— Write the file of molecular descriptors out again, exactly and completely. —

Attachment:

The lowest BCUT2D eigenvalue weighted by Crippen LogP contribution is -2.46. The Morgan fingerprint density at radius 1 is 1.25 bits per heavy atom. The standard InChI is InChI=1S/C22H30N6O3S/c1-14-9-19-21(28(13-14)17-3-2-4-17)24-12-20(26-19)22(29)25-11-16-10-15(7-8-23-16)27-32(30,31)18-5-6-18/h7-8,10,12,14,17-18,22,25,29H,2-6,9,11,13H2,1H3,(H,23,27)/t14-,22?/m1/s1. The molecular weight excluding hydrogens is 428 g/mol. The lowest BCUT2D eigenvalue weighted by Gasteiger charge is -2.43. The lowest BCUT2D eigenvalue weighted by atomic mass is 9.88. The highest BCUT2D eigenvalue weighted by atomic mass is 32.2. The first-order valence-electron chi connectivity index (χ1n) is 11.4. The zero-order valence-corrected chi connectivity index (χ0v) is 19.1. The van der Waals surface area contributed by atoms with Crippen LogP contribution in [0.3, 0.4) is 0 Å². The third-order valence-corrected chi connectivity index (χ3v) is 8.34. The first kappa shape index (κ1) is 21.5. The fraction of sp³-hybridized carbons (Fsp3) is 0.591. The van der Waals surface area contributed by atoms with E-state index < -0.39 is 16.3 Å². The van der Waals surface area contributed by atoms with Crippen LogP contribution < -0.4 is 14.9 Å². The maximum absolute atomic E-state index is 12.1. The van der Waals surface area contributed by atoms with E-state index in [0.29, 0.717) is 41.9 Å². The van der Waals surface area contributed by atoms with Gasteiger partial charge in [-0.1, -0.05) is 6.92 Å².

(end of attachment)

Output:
The lowest BCUT2D eigenvalue weighted by Crippen LogP contribution is -2.46. The Morgan fingerprint density at radius 1 is 1.25 bits per heavy atom. The standard InChI is InChI=1S/C22H30N6O3S/c1-14-9-19-21(28(13-14)17-3-2-4-17)24-12-20(26-19)22(29)25-11-16-10-15(7-8-23-16)27-32(30,31)18-5-6-18/h7-8,10,12,14,17-18,22,25,29H,2-6,9,11,13H2,1H3,(H,23,27)/t14-,22?/m1/s1. The molecular weight excluding hydrogens is 428 g/mol. The lowest BCUT2D eigenvalue weighted by Gasteiger charge is -2.43. The lowest BCUT2D eigenvalue weighted by atomic mass is 9.88. The highest BCUT2D eigenvalue weighted by atomic mass is 32.2. The first-order valence-electron chi connectivity index (χ1n) is 11.4. The zero-order valence-corrected chi connectivity index (χ0v) is 19.1. The van der Waals surface area contributed by atoms with Crippen LogP contribution in [0.3, 0.4) is 0 Å². The third-order valence-corrected chi connectivity index (χ3v) is 8.34. The first kappa shape index (κ1) is 21.5. The fraction of sp³-hybridized carbons (Fsp3) is 0.591. The van der Waals surface area contributed by atoms with E-state index < -0.39 is 16.3 Å². The van der Waals surface area contributed by atoms with Crippen LogP contribution < -0.4 is 14.9 Å². The maximum absolute atomic E-state index is 12.1. The van der Waals surface area contributed by atoms with E-state index in [0.29, 0.717) is 41.9 Å². The van der Waals surface area contributed by atoms with Gasteiger partial charge in [-0.1, -0.05) is 6.92 Å².